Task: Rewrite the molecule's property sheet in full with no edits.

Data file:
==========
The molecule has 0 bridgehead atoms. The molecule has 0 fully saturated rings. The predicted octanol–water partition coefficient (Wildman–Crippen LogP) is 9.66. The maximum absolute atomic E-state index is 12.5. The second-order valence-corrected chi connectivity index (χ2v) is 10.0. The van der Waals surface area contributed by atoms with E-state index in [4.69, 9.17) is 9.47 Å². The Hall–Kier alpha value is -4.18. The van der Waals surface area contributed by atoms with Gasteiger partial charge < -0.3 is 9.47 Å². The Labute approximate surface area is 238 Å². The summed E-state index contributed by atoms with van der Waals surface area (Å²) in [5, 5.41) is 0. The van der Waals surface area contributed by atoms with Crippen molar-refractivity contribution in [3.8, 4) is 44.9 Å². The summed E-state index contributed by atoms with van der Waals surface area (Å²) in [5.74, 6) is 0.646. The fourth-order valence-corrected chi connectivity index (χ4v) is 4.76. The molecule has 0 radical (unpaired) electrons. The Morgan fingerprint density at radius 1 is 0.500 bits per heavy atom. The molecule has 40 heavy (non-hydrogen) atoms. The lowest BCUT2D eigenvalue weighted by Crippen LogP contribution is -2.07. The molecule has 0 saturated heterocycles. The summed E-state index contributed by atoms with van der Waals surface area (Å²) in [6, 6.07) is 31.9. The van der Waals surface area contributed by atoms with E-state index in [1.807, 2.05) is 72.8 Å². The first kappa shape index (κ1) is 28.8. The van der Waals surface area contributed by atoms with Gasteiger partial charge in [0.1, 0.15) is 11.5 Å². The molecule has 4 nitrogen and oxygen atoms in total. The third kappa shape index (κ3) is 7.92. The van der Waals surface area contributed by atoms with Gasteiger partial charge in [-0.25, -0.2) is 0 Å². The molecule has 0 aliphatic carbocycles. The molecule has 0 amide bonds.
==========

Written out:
The molecule has 0 bridgehead atoms. The molecule has 0 fully saturated rings. The predicted octanol–water partition coefficient (Wildman–Crippen LogP) is 9.66. The maximum absolute atomic E-state index is 12.5. The second-order valence-corrected chi connectivity index (χ2v) is 10.0. The van der Waals surface area contributed by atoms with E-state index in [4.69, 9.17) is 9.47 Å². The Hall–Kier alpha value is -4.18. The van der Waals surface area contributed by atoms with Gasteiger partial charge < -0.3 is 9.47 Å². The Labute approximate surface area is 238 Å². The summed E-state index contributed by atoms with van der Waals surface area (Å²) in [5, 5.41) is 0. The van der Waals surface area contributed by atoms with Crippen molar-refractivity contribution in [3.8, 4) is 44.9 Å². The summed E-state index contributed by atoms with van der Waals surface area (Å²) in [5.74, 6) is 0.646. The fourth-order valence-corrected chi connectivity index (χ4v) is 4.76. The molecule has 0 radical (unpaired) electrons. The Morgan fingerprint density at radius 1 is 0.500 bits per heavy atom. The molecule has 40 heavy (non-hydrogen) atoms. The lowest BCUT2D eigenvalue weighted by Crippen LogP contribution is -2.07. The molecule has 0 saturated heterocycles. The summed E-state index contributed by atoms with van der Waals surface area (Å²) in [6, 6.07) is 31.9. The van der Waals surface area contributed by atoms with E-state index in [1.807, 2.05) is 72.8 Å². The first kappa shape index (κ1) is 28.8. The van der Waals surface area contributed by atoms with Gasteiger partial charge in [0.1, 0.15) is 11.5 Å². The molecule has 4 nitrogen and oxygen atoms in total. The third kappa shape index (κ3) is 7.92. The van der Waals surface area contributed by atoms with Gasteiger partial charge in [-0.25, -0.2) is 0 Å². The molecule has 0 aliphatic carbocycles. The molecule has 0 amide bonds.